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Walnut Creek Woman Convicted of Forced Labor and Human Trafficking Against Peruvian Nanny

October 25, 2009

OAKLAND (BCN) — A Walnut Creek real estate agent has been convicted in federal  court in Oakland of forced labor and other human trafficking crimes against a  Peruvian nanny she smuggled into the United States.

Mabelle de la Rosa Dann, 46, was convicted of five counts by a  jury in the court of U.S. District Judge Claudia Wilken on Thursday.

U.S. Attorney Joseph Russoniello said Dann forced the victim to  cook, clean and take care of Dann’s three young sons for nearly two years  between 2006 and 2008 but never paid her.

Dann confiscated the nanny’s passport and led her to believe she  would be falsely accused of theft if she fled, Russoniello said.

In a related civil lawsuit, the nanny, identified as Zoraida Pena  Canal, said she was virtually held captive and toiled under “intolerable  conditions,” working 15 hours per day, from 6 a.m. to 9 p.m., seven days per  week.

Pena Canal said in the lawsuit that she slept on the living room  floor of Dann’s apartment and that Dann barred her from watching  Spanish-language television, destroyed a radio she had listened to, limited  the amount of food she was allowed to eat, and severed all communication with  her friends and family in Peru.

The lawsuit alleges that Dann “controlled every aspect of Ms. Pena  Canal’s life” and used “psychological manipulation and threats of violence”  to do so.

Pena Canal finally escaped on April 16, 2008, according to the  lawsuit. Russoniello said local residents, officials and parents at a Walnut  Creek elementary school aided Canal in fleeing.

He said a San Francisco-based legal services group, La Raza Centro  Legal, brought the case to the attention of U.S. Immigration and Custom  Enforcement, which then investigated the crimes together with the U.S.  Department of State and Department of Labor.

John Morton, assistant Homeland Security Department secretary for  Immigration and Customs Enforcement, issued a statement saying, “No person  should ever be forced to live in a world of fear, isolation and servitude,  particularly in a country that prides itself on its freedoms.”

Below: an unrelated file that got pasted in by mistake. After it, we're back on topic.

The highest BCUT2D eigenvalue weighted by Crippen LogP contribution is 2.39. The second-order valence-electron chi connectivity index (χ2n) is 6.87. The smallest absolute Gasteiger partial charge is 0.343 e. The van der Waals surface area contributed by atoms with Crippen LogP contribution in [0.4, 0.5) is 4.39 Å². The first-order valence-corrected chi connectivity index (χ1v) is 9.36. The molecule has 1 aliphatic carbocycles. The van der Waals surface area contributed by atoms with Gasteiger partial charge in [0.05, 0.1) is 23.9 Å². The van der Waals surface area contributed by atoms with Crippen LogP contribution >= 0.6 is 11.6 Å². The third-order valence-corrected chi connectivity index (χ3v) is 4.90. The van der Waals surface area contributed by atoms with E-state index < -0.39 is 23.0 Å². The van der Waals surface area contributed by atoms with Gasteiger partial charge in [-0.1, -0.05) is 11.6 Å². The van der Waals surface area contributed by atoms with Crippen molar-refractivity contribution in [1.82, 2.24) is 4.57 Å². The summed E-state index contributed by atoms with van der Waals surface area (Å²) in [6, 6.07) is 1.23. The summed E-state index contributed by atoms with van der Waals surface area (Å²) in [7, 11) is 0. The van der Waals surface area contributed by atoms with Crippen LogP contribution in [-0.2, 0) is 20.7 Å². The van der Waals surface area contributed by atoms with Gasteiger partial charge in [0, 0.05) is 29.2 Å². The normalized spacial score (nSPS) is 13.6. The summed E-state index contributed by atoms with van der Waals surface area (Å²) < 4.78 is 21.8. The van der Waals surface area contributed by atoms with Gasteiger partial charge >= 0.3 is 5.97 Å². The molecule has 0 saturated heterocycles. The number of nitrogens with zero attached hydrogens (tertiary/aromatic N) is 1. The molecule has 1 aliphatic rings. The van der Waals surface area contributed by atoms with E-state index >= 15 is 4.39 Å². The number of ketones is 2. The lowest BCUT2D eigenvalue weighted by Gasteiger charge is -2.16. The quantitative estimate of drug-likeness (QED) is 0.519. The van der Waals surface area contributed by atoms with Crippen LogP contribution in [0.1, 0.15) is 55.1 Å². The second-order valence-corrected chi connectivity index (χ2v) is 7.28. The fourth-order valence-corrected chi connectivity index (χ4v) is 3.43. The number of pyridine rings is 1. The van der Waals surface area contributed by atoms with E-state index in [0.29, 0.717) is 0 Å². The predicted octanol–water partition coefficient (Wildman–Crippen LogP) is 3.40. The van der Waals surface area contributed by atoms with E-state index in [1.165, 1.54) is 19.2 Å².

Dann’s defense lawyer, Assistant Federal Public Defender Jerome  Matthews, was not immediately available for comment.

The five criminal counts on which Dann was convicted are obtaining  forced labor, unlawful use of documents in furtherance of servitude,  harboring an illegal alien for private financial gain, conspiracy to commit  visa fraud and visa fraud.

Dann, who is free on bond, is due to be sentenced by Wilken on  Jan. 13. The forced labor conviction carries a possible maximum sentence of  20 years in prison and the other counts have sentences of up to five or 10  years. Wilken is expected to consider federal sentencing guidelines before  determining the sentence.

The civil lawsuit is pending before Wilken and is scheduled for a  case management conference on Nov. 17.

Pena Canal’s lawyer, Nancy Harris, said, “Ms. Pena Canal feels  extremely vindicated by this verdict, which bolsters her unflinching belief  in this country’s justice system.

Harris said, “We are also moving ahead with a civil case to seek  redress for the injustices Ms. Pena Canal suffered, including unpaid wages,  labor violations and emotional distress.”

According to the lawsuit, Dann, a native of Peru who is now a  naturalized American citizen, recruited Pena Canal in Peru, where she was  working for Dann’s sister.

Dann allegedly falsely promised the nanny $600 per month in  addition to room and board, a private bedroom and bath and reasonable  conditions for working five days per week, according to the lawsuit.

The lawsuit is based on a federal law that allows victims of human  trafficking to seek financial compensation as well as California labor laws  and provisions of the federal and state constitutions that forbid involuntary  servitude.

Dann’s mother, Teresa Vittet de la Rosa, a resident of Contra  Costa County, is also a defendant in the lawsuit.

Russoniello said that anyone who suspects instances of human  trafficking is encouraged to call the federal Human Trafficking Hotline at  (888) 373-7888. Anonymous calls are welcome.

(Copyright 2009, Bay City News, All rights reserved.)

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3 Comments leave one →
  1. April 11, 2010 11:00 pm

    I wonder what happened to her? Does anyone know how many years she was sentenced to?

    • April 11, 2010 11:06 pm

      I wonder what happened to her sentencing? If you can tell me if you know, that would be great

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